Defining the British national character: Narrations in British culture of the last two centuries
Abstract (Summary)This dissertation argues that widespread belief in a British national character is the result of the wide circulation of images purporting to depict its traits, and further, that audiences for those images have been no less important than image makers in determining what kind of character has been imagined. To support these contentions depictions of the British or English are examined, chosen mainly for their own wide circulation or that of their authors' work in general, but also for their derivation from earlier images in order to demonstrate the continuity of the nation's self-imagining. Apart from one sixteenth century text by Sir Walter Raleigh, the images examined are taken from British works of the last two centuries: in the nineteenth century from texts by Thomas Macaulay, James Anthony Froude, Charles Kingsley, Matthew Arnold and Alfred Tennyson, and paintings by Ford Madox Brown and John Everett Millais; in this century from texts by Sapper, Maud Diver, E. M. Forster, George Orwell, Margaret Drabble and Salman Rushdie, political speeches by Margaret Thatcher, T. E. Utley and Britain's current chancellor Gordon Brown, and the 1980s re-enactment of Raleigh's activities known as Operation Raleigh. Reference is also made throughout to other contemporaneous images in a variety of media. Discussion draws on post-colonial theory and on theories of nations and nationalism and of narrative and historiography, with a predominantly Marxist approach. Although authors' motives for designedly portraying the national character have quite personal, even, at times, irrational aspects, they are primarily ideological. Motivation is, however, largely irrelevant to the images' reception, which mainly depends on their appeal, availability and general circulation. In conclusion, the construction and proclamation of a supposed national character is seen to be a continuing process which provides the nation's members with an acceptable collective self-image adapted to concerns of the time. Largely stereotypical, inevitably idealized and fraught with ideology, such collective representations incorporate much that is true but differ considerably from prevailing national norms of attitude and behavior. One or another such representation has nevertheless been embraced by a very large number of Britons as embodying their national character.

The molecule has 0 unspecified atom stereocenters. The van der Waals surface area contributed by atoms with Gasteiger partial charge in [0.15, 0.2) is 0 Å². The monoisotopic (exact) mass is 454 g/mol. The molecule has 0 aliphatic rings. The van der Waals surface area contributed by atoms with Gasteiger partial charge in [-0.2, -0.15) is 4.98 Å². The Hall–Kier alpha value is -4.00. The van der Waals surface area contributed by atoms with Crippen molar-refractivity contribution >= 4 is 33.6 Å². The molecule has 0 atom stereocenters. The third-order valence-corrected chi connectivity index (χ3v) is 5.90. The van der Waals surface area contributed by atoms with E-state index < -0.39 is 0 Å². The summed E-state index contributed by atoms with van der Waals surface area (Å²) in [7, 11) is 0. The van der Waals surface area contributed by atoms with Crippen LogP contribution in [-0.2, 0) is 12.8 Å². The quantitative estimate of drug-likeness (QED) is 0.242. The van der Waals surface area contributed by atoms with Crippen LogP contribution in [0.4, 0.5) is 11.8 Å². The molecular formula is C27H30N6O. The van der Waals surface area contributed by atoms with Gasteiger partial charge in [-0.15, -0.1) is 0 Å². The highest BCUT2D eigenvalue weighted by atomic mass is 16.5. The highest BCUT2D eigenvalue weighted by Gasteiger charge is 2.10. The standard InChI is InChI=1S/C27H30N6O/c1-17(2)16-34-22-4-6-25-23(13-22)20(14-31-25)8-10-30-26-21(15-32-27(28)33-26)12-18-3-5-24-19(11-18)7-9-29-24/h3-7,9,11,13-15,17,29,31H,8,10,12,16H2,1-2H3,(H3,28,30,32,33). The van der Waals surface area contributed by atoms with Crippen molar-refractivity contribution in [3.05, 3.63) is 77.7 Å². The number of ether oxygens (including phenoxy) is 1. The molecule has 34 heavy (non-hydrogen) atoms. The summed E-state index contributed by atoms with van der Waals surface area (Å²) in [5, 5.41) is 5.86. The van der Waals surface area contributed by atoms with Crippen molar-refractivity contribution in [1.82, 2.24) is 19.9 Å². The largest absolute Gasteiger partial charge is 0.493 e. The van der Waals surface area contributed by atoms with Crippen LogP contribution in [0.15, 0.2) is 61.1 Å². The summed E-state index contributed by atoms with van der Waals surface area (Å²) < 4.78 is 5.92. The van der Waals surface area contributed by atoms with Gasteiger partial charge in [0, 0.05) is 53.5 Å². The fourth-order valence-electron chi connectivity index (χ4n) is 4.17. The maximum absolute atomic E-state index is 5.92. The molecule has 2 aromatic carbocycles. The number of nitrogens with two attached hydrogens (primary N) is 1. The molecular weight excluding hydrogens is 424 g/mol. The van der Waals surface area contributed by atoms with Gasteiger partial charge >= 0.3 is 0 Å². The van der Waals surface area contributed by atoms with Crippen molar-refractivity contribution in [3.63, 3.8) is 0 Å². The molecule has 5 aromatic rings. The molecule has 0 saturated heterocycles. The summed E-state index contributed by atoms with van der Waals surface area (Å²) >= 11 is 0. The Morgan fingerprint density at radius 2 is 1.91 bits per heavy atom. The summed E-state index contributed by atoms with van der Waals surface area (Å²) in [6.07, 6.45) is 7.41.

School Location:USA - Massachusetts
Source Type:Master's Thesis
Date of Publication:01/01/1999